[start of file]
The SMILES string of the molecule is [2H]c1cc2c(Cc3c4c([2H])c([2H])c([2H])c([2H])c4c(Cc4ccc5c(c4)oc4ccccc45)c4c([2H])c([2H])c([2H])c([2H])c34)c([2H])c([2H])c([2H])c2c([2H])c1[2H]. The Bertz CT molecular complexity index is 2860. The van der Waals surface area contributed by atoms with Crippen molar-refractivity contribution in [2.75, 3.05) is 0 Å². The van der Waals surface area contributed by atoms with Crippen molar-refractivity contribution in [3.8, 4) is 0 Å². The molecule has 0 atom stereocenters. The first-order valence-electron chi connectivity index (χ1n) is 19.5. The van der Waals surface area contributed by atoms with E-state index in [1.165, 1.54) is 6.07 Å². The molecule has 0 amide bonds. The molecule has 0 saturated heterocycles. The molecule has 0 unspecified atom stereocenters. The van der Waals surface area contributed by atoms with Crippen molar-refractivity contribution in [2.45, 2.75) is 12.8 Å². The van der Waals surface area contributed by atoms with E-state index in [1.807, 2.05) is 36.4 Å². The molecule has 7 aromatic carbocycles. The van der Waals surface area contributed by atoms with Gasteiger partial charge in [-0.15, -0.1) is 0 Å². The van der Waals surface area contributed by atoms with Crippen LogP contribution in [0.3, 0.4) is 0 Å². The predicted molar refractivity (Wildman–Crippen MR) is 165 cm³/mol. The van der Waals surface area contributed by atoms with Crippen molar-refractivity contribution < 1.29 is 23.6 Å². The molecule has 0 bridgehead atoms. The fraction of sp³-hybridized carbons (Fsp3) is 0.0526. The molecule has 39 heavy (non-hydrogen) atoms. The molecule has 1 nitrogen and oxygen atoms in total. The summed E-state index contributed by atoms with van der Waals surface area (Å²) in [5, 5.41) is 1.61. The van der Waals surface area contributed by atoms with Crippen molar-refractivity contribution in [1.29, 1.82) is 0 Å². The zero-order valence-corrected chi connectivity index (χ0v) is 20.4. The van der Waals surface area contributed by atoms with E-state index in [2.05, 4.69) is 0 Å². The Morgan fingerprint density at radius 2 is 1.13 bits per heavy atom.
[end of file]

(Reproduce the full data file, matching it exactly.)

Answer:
The SMILES string of the molecule is [2H]c1cc2c(Cc3c4c([2H])c([2H])c([2H])c([2H])c4c(Cc4ccc5c(c4)oc4ccccc45)c4c([2H])c([2H])c([2H])c([2H])c34)c([2H])c([2H])c([2H])c2c([2H])c1[2H]. The Bertz CT molecular complexity index is 2860. The van der Waals surface area contributed by atoms with Crippen molar-refractivity contribution in [2.75, 3.05) is 0 Å². The van der Waals surface area contributed by atoms with Crippen molar-refractivity contribution in [3.8, 4) is 0 Å². The molecule has 0 atom stereocenters. The first-order valence-electron chi connectivity index (χ1n) is 19.5. The van der Waals surface area contributed by atoms with E-state index in [1.165, 1.54) is 6.07 Å². The molecule has 0 amide bonds. The molecule has 0 saturated heterocycles. The molecule has 0 unspecified atom stereocenters. The van der Waals surface area contributed by atoms with Crippen molar-refractivity contribution in [2.45, 2.75) is 12.8 Å². The van der Waals surface area contributed by atoms with E-state index in [1.807, 2.05) is 36.4 Å². The molecule has 7 aromatic carbocycles. The van der Waals surface area contributed by atoms with Gasteiger partial charge in [-0.15, -0.1) is 0 Å². The van der Waals surface area contributed by atoms with Crippen LogP contribution in [0.3, 0.4) is 0 Å². The predicted molar refractivity (Wildman–Crippen MR) is 165 cm³/mol. The van der Waals surface area contributed by atoms with Crippen molar-refractivity contribution < 1.29 is 23.6 Å². The molecule has 0 bridgehead atoms. The fraction of sp³-hybridized carbons (Fsp3) is 0.0526. The molecule has 39 heavy (non-hydrogen) atoms. The molecule has 1 nitrogen and oxygen atoms in total. The summed E-state index contributed by atoms with van der Waals surface area (Å²) in [5, 5.41) is 1.61. The van der Waals surface area contributed by atoms with Crippen molar-refractivity contribution in [1.29, 1.82) is 0 Å². The zero-order valence-corrected chi connectivity index (χ0v) is 20.4. The van der Waals surface area contributed by atoms with E-state index in [2.05, 4.69) is 0 Å². The Morgan fingerprint density at radius 2 is 1.13 bits per heavy atom.